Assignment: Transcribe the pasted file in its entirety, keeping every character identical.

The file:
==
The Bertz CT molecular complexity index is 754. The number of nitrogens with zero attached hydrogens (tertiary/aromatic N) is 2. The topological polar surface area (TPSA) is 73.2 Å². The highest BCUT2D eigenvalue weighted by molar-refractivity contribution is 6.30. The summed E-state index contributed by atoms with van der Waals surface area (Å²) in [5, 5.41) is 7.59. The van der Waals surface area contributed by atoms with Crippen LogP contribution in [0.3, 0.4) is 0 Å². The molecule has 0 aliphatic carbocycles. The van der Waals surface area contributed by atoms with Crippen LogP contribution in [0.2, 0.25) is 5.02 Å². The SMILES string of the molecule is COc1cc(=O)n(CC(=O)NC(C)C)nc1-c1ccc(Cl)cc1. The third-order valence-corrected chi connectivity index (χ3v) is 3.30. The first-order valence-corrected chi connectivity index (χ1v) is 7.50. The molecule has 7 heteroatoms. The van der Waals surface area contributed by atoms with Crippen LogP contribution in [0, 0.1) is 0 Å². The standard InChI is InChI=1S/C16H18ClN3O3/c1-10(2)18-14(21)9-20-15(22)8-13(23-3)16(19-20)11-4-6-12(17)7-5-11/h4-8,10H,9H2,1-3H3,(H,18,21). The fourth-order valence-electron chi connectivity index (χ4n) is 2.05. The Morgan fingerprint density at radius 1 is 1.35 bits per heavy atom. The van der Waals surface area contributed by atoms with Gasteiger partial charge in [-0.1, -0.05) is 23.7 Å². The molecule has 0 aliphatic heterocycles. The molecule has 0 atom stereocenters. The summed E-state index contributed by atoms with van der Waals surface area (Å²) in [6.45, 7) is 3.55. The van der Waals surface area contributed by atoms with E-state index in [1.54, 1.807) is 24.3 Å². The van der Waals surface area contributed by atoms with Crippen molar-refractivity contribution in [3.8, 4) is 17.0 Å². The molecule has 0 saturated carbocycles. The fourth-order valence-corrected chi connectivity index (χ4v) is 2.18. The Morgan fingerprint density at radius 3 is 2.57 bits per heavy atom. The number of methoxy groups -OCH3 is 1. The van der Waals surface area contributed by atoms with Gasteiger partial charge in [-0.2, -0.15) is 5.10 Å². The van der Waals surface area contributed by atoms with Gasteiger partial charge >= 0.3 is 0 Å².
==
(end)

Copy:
The Bertz CT molecular complexity index is 754. The number of nitrogens with zero attached hydrogens (tertiary/aromatic N) is 2. The topological polar surface area (TPSA) is 73.2 Å². The highest BCUT2D eigenvalue weighted by molar-refractivity contribution is 6.30. The summed E-state index contributed by atoms with van der Waals surface area (Å²) in [5, 5.41) is 7.59. The van der Waals surface area contributed by atoms with Crippen LogP contribution in [0.3, 0.4) is 0 Å². The molecule has 0 aliphatic carbocycles. The van der Waals surface area contributed by atoms with Crippen LogP contribution in [0.2, 0.25) is 5.02 Å². The SMILES string of the molecule is COc1cc(=O)n(CC(=O)NC(C)C)nc1-c1ccc(Cl)cc1. The third-order valence-corrected chi connectivity index (χ3v) is 3.30. The first-order valence-corrected chi connectivity index (χ1v) is 7.50. The molecule has 7 heteroatoms. The van der Waals surface area contributed by atoms with Crippen LogP contribution in [0, 0.1) is 0 Å². The standard InChI is InChI=1S/C16H18ClN3O3/c1-10(2)18-14(21)9-20-15(22)8-13(23-3)16(19-20)11-4-6-12(17)7-5-11/h4-8,10H,9H2,1-3H3,(H,18,21). The fourth-order valence-electron chi connectivity index (χ4n) is 2.05. The Morgan fingerprint density at radius 1 is 1.35 bits per heavy atom. The van der Waals surface area contributed by atoms with Gasteiger partial charge in [-0.1, -0.05) is 23.7 Å². The molecule has 0 aliphatic heterocycles. The molecule has 0 atom stereocenters. The summed E-state index contributed by atoms with van der Waals surface area (Å²) in [6.45, 7) is 3.55. The van der Waals surface area contributed by atoms with E-state index in [1.54, 1.807) is 24.3 Å². The van der Waals surface area contributed by atoms with Crippen molar-refractivity contribution in [3.8, 4) is 17.0 Å². The molecule has 0 saturated carbocycles. The fourth-order valence-corrected chi connectivity index (χ4v) is 2.18. The Morgan fingerprint density at radius 3 is 2.57 bits per heavy atom. The number of methoxy groups -OCH3 is 1. The van der Waals surface area contributed by atoms with Gasteiger partial charge in [-0.2, -0.15) is 5.10 Å². The van der Waals surface area contributed by atoms with Gasteiger partial charge >= 0.3 is 0 Å².